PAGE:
Unilever has announced that it has reached a milestone in its sustainability programme, having reduced CO2 emissions from the company’s manufacturing network by 1 million tonnes.
Energy consumption has been reduced by 20 percent, Unilever claims. The savings represent the equivalent amount of energy used to run 40 factories and have resulted in cost savings of €244m.
Savings in CO2 have been delivered by a global strategy that includes circular economy approaches.
For example, in South Africa, a bi-product of the seed oil from Flora, Stork, Rama and Rondo is used as a fuel in the boilers to deliver energy back into the factory.
And in the UK Marmite factory, 18,000 tonnes of solid Marmite waste is converted into methane via an anaerobic digester which is used to provide 30 percent of the factory’s thermal energy.
Unilever Chief Supply Chain Officer, Pier Luigi Sigismondi commented, “Across our supply chain we are increasingly turning to energy provided by wind, solar and biomass, converting heat from our manufacturing processes into power for our factories. We are on track to reach our target of 40 percent renewable energy by 2020.”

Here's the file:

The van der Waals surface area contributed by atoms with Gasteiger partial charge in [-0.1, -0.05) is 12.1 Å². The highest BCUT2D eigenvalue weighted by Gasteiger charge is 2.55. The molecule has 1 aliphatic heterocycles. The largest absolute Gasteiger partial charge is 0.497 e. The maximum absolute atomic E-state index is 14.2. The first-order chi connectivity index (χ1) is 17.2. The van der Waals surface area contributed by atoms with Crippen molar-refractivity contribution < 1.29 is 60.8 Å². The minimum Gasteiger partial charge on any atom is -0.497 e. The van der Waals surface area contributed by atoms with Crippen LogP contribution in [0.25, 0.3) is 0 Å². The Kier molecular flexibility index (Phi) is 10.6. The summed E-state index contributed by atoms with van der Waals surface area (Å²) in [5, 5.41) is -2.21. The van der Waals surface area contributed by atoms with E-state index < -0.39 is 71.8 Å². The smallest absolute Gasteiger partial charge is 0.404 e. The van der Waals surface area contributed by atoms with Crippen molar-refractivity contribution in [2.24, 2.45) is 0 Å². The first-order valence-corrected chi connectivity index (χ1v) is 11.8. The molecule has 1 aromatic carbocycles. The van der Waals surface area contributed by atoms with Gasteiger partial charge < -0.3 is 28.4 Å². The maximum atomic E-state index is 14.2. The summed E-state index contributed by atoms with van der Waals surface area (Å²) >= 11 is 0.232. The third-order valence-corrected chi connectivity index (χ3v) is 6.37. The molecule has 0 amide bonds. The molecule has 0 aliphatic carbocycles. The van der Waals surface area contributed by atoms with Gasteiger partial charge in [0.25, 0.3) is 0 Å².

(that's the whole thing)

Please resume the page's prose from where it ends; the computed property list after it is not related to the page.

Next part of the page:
Unilever has stated that it will continue to reduce its energy consumption and will switch to renewable energy where cost effective.
In Europe and North America, all of the electricity purchased by Unilever factories is from renewable sources. Across the globe, 28 percent of the energy used by Unilever factories comes from renewable sources, with 39 percent of electrical energy produced from renewable sources.
Reducing energy use not only benefits the environment, but has a clear business purpose as it helps Unilever drive down costs and means that the company less exposed to changes in the energy price market, improving business resilience.